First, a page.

But as I look around this ring once again, placed in a trance by the purple haze of the high peaks, I look at all of the faces that have strengthened my courage and made me the “French Fry” you see today. The Jared who stepped off the Yankee Trails coach bus 13 years ago is not the French Fry you see today, and I have all of you to thank. From what I’ve learned, the more I draw from those I love and respect while also empathizing with and understanding those who I don’t always agree with will help me better understand myself, where I fit in to my community, and this world at large.
Baco highlights the incredible qualities of all those within, small or large, and to ignore others’ importance in favor of your own will leave you with no one to impress, and no one to learn from. Aside from the unrelenting dark of night and the quintessential view of the high peaks to the North, there is something more that Baco provides that cannot be replicated in a cubicle at a summer internship or on a plane to a teen tour.
The camaraderie here is truly unexplainable, and only really makes sense to those of you sitting here listening right now. It is ingrained in us to look out for our brothers. That same instinct that makes the members of this council ring sway arm in arm to a gentle tune while campfire smoke dissociates us from reality is what keeps us coming back. While nothing hits like a good milk call or is refreshing as sixth period general after leagues, the reason we come back is to be with each other, focussing less on ourselves and more on our community. That is a mindset hard to replicate in any other place.
Allison and Barbara, thank you for allowing me to stand here and share this mindset with this community that you have devoted your lives to. You have had the incredibly tough job of providing a safe haven for campers and counselors alike, who needed the spirit of each other to help ease the pain of the real world. We truly appreciate all you do.
Greg and Danny, thank you for being the heart and soul of this camp. Whether it be standing in the center of the council ring watching over all of our backs or in the back office ensuring each and every one of our needs are met, there are no better role models who perfectly define the intersection between responsibility and fun.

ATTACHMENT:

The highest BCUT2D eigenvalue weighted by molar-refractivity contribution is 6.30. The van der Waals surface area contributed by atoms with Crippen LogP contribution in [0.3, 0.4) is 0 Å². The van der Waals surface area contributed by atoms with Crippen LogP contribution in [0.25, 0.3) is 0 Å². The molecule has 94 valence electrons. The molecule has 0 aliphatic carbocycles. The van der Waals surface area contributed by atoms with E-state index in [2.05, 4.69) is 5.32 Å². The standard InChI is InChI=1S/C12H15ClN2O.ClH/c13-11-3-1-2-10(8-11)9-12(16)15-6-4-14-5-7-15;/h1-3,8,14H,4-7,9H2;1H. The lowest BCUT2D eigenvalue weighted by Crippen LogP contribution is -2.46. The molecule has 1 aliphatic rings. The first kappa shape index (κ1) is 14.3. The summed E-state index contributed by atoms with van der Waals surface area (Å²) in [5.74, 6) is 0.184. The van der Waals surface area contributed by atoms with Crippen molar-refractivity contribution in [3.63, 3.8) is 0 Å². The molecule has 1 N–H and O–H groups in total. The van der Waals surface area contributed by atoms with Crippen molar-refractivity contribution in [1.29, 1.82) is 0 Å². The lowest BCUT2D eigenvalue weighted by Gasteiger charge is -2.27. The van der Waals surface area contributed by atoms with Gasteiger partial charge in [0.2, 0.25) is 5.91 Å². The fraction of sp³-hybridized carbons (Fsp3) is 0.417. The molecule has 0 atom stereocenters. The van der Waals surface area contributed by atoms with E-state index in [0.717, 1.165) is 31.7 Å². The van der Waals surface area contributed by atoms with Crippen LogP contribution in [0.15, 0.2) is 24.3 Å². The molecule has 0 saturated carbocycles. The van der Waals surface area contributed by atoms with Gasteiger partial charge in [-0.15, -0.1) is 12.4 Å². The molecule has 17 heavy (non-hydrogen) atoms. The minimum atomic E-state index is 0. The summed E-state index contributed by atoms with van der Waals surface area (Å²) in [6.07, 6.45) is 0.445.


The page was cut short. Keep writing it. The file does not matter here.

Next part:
Rick and Robyn, thank you for not only looking after our backs, but for being our literal backbone. Your energy and empathy spreads through camp faster than any cold, and I can always count on your help. Your selflessness is something truly honorable. Mickey, thank you for always keeping us on our toes, making us much more conscious of our surroundings and how we affect the world around us.
Shlomit, thank you for keeping the creative juices flowing throughout these hills, continually widening our horizons.
Jane and Bruno, your blessings each and every week remind us how lucky we are to celebrate life together in this place. Thank you for putting the needs of every camper in the dining room, on the terrace, or on the courts before your own to ensure the best summer possible.
And to the waiters of 2016- Kader, Justin, and even the Goldsteins, along with our elder waiter of 2014, Wilky- having you alongside me throughout this trip is all I could have asked for. You are the reason I stress the importance of learning from your friends in order to better yourself.
So, for one final time today, I will take a deep breath and look around this council ring at all of your interesting and wonderful faces. The French Fry that has worked up the courage to talk to you all today would have never been a reality without the many inspirations that have sat in this council ring past and present.
My hope is that I can inspire the likes of future generations of Baco campers and counselors to maintain the essence of council ring and of Baco Pride: always having each other’s backs.
Thank you. Baco Pride,
Jared “French Fry” Freifeld, Waiter of 2016